strategy that creatively addresses a critical need
- Comprehensive – apply a “whole-systems” approach to the design and
implementation process; aim to address multiple goals,
requirements and conditions in a holistic way
- Anticipatory – factor in critical future trends and needs as well as the
projected impacts of implementation in the short and long term
- Ecologically Responsible – reflect nature’s underlying principles while
enhancing the ability for natural systems to regenerate
- Feasible – rely on current technology, existing resources and a solid team
capable of implementing the project
- Verifiable – able to withstand rigorous testing and make authentic claims
and that have the potential to play a significant role in the
transition to an equitable and sustainable future for all
Water Tubes: The Holy Grail of Thermal Mass for Solar Greenhouses
“Alchemical processes depend on the maintenance of steady temperatures, and much experience is needed in the design of furnaces to precisely regulate the heat and draft …”
-quote from Old Alchemy
A transparent tube of water hanging in the greenhouse will absorb the heat from the hot air and store it as warm water. Later at night when the greenhouse cools, heat is released from the warm water and heats the greenhouse air. Water is the best material to store heat; it holds the most heat for its volume.
When warm moist air cools on a cold water tube, drops of condensation will form on the surface. Condensation will be visible while absorbing heat. At night, it evaporates off and the tube is clear.
Water tubes are:
- automatic; the air and heat move naturally
- silent; no fans, no power, no fuel, no burners
- simple, no mechanical or digital controls
- you can see them working; water condenses on the outside when it is actively storing heat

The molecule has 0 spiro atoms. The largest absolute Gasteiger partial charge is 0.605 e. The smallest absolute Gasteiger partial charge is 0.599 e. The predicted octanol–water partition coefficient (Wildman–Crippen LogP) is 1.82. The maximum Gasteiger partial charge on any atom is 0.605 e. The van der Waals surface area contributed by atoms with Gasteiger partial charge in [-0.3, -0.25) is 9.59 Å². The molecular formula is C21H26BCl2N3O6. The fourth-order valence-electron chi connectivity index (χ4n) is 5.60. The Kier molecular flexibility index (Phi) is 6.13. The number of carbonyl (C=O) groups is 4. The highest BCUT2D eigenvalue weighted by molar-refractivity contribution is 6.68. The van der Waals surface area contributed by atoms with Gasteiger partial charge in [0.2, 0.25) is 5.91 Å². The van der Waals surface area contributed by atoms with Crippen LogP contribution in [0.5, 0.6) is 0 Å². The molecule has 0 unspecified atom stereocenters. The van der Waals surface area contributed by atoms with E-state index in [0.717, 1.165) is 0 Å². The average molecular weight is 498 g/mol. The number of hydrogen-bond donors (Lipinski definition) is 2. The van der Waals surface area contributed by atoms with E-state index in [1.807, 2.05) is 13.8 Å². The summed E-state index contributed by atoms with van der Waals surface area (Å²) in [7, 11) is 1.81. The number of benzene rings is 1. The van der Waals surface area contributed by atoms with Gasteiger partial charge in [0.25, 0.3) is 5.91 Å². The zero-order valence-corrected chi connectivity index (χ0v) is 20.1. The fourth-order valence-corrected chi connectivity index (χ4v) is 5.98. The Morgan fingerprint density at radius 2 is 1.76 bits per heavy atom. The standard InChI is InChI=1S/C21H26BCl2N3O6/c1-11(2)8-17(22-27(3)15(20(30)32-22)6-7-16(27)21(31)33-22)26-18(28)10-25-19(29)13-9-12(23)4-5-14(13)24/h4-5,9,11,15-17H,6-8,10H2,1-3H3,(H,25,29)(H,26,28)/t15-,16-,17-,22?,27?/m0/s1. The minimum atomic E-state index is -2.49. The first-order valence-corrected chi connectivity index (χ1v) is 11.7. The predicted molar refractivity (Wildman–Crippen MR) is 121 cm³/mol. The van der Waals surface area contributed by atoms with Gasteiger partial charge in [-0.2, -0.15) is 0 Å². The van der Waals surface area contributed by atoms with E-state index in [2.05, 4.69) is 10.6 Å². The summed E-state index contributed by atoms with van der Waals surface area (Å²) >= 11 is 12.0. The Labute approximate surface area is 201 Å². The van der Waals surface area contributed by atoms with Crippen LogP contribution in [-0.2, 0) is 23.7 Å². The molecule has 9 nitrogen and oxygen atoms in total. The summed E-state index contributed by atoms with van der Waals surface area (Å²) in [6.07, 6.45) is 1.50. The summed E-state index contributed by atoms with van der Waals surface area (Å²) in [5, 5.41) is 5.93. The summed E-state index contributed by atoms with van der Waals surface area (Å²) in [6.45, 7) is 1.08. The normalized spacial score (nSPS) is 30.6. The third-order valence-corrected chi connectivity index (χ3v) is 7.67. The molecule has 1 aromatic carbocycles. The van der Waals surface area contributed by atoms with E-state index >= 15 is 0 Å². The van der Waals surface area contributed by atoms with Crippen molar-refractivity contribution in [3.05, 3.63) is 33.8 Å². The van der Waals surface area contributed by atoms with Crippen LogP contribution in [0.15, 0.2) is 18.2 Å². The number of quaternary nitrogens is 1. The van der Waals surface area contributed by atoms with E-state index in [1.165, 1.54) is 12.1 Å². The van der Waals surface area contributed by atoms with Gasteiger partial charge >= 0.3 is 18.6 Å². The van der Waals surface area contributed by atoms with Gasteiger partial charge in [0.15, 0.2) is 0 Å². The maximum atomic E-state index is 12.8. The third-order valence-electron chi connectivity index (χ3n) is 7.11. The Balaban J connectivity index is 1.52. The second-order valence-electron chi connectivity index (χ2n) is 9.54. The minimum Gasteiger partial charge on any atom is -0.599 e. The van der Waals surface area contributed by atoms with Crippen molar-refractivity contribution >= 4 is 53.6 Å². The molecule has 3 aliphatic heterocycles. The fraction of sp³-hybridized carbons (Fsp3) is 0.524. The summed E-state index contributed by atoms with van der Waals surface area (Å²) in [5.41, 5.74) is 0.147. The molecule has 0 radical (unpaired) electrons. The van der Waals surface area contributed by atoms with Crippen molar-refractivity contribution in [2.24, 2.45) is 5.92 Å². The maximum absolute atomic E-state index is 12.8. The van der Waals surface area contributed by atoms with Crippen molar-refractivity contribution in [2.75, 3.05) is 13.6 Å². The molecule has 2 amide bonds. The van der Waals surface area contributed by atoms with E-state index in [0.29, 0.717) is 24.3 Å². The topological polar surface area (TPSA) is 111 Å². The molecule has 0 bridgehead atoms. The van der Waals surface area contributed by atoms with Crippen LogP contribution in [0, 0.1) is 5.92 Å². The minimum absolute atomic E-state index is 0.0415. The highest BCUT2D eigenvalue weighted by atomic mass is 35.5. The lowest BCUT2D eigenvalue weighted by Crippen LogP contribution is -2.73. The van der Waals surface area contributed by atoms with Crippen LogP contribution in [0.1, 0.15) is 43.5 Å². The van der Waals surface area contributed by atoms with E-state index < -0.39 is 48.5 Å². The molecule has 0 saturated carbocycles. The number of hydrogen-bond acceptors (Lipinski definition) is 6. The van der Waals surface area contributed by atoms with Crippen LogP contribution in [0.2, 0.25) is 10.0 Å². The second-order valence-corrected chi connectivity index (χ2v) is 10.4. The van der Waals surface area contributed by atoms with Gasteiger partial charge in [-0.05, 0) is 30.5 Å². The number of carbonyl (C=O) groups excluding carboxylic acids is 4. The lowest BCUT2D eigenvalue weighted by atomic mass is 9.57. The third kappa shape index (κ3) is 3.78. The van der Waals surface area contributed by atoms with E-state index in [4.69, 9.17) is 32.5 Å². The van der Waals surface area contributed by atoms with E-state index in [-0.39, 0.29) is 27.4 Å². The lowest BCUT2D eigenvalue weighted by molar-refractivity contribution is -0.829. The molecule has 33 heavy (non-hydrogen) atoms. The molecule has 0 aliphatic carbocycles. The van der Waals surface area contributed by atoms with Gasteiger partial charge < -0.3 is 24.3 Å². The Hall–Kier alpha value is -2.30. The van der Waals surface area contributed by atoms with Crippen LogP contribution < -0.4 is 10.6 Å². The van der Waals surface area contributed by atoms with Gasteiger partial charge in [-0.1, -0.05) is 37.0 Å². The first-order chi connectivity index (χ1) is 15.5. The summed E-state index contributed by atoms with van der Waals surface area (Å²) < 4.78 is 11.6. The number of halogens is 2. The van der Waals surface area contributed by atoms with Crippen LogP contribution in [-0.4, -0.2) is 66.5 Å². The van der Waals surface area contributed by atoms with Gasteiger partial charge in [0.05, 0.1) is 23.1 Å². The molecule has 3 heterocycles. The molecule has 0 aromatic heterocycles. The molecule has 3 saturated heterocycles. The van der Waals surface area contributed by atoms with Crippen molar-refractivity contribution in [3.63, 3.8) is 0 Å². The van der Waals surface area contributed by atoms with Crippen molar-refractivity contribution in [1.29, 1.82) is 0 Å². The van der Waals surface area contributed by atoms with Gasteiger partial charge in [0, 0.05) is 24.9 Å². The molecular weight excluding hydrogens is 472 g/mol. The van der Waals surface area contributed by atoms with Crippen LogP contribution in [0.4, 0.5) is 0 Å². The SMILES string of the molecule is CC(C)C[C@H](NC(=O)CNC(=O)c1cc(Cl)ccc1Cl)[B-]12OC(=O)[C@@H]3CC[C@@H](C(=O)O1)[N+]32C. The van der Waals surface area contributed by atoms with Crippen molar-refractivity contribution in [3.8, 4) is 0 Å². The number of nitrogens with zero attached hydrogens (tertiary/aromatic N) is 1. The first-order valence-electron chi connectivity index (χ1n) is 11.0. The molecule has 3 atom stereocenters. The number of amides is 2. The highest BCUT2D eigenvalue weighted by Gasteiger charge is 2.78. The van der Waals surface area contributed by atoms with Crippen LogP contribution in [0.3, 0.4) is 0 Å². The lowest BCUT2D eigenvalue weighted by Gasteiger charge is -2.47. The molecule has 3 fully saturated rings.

- more attractive than ducts and vents
During the daytime, the process works as follows:
- warm air touches tube
- heat moves into water inside
- warmest water rises to top
- cooled air sinks downward
During the night, the now-warm tube radiates heat and the air touching tube becomes warm, rising upward.
Here are some notes from March 7-8, 2010:
On a sunny day, hot air will rise to the top of a greenhouse. On this sunny day, the air at the peak of the greenhouse reached 115 degrees F. around 3 o’clock. Water tubes absorbed heat all day, starting at 52 degrees and ending at 103 degrees around 3 o’clock. The sun went down, the greenhouse cooled overnight, and heat moved from the warm tube to the air. By morning, all the heat in the water was released back into the greenhouse air.
When warm moist air cools on a cold water tube, drops of condensation will form on the surface. When absorbing heat, the condensation will stay visible.
Trial and Error
Using 2 polyethylene tubes 2″ and 4″ diameter, the water tubes will fail in a year or two.
Using 2 Teflon tubes, they remained inert and clear and stable shape.
Using 2 nylon tubes, we had a catastrophic failure every 3 months with cloudy water and bulges in the bottom.
We found that 4 inch diameter tubes are very heavy and hard to handle.
Sealed bottoms are necessary, simple tying and clamps will leak
Water tubes are more effective if they are placed high in a greenhouse and distributed in many places.
Other energy flows
Other thermal mass
Why Not Black?
A clear tube in front of a plant will let light go through and hit the plant. A clear tube will only only absorb heat from nearby air.
A black tube in front of a plant will absorb light, leaving less light will hit the plant. A black tube will absorb both heat from nearby air and light that strikes it, which turns into heat. A black tube will get hotter than a clear tube.
Black containers of water are useful to absorb light that will not strike a plant, such as at the north wall. On sunny days black metal drums of water can store large amounts of heat.
Each drum weighs 400 pounds. Stacked drums are dangerously heavy if not secure.
For people, black walls can be slightly depressing to look at and spend time near.